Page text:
A Caltech Library Service

Shock-induced superheating and melting curves of geophysically important minerals

Luo, Sheng-Nian and Ahrens, Thomas J. (2004) Shock-induced superheating and melting curves of geophysically important minerals. Physics of the Earth and Planetary Interiors, 143-144 . pp. 369-386. ISSN 0031-9201. doi:10.1016/j.pepi.2003.04.001.

Full text is not posted in this repository. Consult Related URLs below.

Use this Persistent URL to link to this item:


Shock-state temperature and sound-speed measurements on crystalline materials, demonstrate superheating-melting behavior distinct from equilibrium melting. Shocked solid can be superheated to the maximum temperature, T_c′. At slightly higher pressure, P_c, shock melting occurs, and induces a lower shock temperature, T_c. The Hugoniot state, (P_c,T_c), is inferred to lie along the equilibrium melting curve. The amount of superheating achieved on Hugoniot is, Θ_H+=T_c′/T_c−1. Shock-induced superheating for a number of silicates, alkali halides and metals agrees closely with the predictions of a systematic framework describing superheating at various heating rates [Appl. Phys. Lett. 82 (12) (2003) 1836]. High-pressure melting curves are constructed by integration from (P_c,T_c) based on the Lindemann law. We calculate the volume and entropy changes upon melting at (P_c,T_c) assuming the R ln 2 rule (R is the gas constant) for the disordering entropy of melting [J. Chem. Phys. 19 (1951) 93; Sov. Phys. Usp. 117 (1975) 625; Poirier, J.P., 1991. Introduction to the Physics of the Earth’s Interior. Cambridge University Press, Cambridge, 102 pp.]. (P_c,T_c) and the Lindemann melting curves are in excellent accord with diamond-anvil cell (DAC) results for NaCl, KBr and stishovite. But significant discrepancies exist for transition metals. If we extrapolate the DAC melting data [Phys. Rev. B 63 (2001) 132104] for transition metals (Fe, V, Mo, W and Ta) to 200–400 GPa where shock melting occurs, shock temperature measurement and calculation would indicate Θ_H+∼0.7–2.0. These large values of superheating are not consistent with the superheating systematics. The discrepancies could be reconciled by possible solid–solid phase transitions at high pressures. In particular, this work suggests that Fe undergoes a possible solid–solid phase transition at ∼200 GPa and melts at ∼270 GPa upon shock wave loading, and the melting temperature is ∼6300 K at 330 GPa.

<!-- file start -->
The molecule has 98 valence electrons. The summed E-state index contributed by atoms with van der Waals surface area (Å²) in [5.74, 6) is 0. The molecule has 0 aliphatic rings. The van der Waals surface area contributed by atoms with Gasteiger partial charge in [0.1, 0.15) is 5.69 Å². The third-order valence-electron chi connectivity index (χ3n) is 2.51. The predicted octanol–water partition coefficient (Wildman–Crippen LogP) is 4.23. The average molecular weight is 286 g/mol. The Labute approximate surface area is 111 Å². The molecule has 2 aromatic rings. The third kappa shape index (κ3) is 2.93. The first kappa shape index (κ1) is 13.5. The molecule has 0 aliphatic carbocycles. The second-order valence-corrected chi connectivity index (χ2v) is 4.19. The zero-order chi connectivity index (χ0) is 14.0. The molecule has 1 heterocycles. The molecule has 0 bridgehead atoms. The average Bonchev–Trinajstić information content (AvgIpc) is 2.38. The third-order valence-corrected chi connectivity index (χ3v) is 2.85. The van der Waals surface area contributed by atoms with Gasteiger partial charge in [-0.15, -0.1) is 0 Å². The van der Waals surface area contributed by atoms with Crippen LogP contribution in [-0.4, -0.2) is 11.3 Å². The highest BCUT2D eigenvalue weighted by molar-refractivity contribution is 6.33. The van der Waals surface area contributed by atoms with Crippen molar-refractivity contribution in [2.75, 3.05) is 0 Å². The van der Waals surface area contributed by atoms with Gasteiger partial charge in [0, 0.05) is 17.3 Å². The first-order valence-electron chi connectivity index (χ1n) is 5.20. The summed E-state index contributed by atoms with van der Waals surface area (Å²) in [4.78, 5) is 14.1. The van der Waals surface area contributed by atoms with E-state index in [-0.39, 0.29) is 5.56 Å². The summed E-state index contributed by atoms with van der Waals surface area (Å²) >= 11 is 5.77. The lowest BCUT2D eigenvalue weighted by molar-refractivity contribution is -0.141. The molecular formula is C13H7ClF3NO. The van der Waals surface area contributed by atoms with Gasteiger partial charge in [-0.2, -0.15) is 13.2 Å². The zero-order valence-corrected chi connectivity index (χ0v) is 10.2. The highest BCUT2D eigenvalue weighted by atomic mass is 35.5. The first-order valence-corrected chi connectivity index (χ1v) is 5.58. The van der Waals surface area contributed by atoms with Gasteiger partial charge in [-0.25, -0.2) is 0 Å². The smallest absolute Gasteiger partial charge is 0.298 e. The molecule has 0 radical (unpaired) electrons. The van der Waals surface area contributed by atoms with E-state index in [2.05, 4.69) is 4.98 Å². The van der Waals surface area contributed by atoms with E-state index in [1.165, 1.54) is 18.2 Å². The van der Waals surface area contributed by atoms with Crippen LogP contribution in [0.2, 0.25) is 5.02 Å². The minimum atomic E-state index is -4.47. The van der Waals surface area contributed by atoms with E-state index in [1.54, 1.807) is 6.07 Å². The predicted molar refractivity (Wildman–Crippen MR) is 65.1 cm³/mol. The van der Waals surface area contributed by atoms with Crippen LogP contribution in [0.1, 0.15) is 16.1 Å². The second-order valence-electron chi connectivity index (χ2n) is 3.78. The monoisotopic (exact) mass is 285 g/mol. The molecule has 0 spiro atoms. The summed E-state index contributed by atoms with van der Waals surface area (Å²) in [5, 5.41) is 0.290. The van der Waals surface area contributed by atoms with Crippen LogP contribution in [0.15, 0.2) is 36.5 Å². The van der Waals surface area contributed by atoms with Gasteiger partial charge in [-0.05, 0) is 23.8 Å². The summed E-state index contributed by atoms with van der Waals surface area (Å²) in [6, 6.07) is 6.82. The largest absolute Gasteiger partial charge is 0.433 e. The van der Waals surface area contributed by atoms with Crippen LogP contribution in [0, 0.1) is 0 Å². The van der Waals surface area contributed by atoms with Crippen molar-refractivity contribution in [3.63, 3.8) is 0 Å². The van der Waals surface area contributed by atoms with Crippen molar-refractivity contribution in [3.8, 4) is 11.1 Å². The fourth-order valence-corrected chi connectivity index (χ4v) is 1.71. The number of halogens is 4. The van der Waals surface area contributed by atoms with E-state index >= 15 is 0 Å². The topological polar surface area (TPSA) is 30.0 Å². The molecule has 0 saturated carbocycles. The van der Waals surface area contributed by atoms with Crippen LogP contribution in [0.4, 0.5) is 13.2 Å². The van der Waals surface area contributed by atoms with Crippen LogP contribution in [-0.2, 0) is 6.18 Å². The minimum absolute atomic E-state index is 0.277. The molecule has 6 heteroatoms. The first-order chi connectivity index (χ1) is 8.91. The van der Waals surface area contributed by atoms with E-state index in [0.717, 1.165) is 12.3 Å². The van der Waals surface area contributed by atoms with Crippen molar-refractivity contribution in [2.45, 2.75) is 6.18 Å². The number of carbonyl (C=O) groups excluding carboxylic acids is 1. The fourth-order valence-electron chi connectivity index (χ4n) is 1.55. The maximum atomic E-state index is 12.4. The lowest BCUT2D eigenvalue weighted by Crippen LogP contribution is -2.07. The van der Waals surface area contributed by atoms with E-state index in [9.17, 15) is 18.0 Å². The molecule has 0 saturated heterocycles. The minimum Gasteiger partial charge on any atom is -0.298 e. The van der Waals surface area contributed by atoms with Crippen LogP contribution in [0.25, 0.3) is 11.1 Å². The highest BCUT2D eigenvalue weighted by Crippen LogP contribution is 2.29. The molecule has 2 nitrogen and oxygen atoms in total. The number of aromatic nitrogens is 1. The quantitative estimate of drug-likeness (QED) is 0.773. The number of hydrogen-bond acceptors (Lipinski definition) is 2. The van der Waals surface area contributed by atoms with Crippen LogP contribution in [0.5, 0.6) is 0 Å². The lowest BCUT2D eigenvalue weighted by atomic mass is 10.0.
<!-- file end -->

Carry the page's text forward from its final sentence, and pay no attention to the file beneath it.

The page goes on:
Item Type:Article
Related URLs:
URLURL TypeDescription DOIArticle
Additional Information:© 2004 Elsevier B.V. Received 5 February 2003; received in revised form 22 April 2003; accepted 23 April 2003. This work has been supported by NSF Grant No. EAR-0207934. We have benefited from the discussion with R. Boehler. Constructive comments by T. Duffy and two reviewers helped to improve the manuscript. Contribution No. 8927, Division of Geological and Planetary Sciences, California Institute of Technology.
Funding AgencyGrant Number
Subject Keywords:Superheating; Melting curve; Shock waves; Sound-speed; Molecular dynamics
Other Numbering System:
Other Numbering System NameOther Numbering System ID
Caltech Division of Geological and Planetary Sciences8927
Record Number:CaltechAUTHORS:20141022-125925807
Persistent URL:
Official Citation:Sheng-Nian Luo, Thomas J. Ahrens, Shock-induced superheating and melting curves of geophysically important minerals, Physics of the Earth and Planetary Interiors, Volumes 143–144, 15 June 2004, Pages 369-386, ISSN 0031-9201, (
Usage Policy:No commercial reproduction, distribution, display or performance rights in this work are provided.
ID Code:50685
Deposited By: Tony Diaz
Deposited On:22 Oct 2014 21:50
Last Modified:10 Nov 2021 18:59

Repository Staff Only: item control page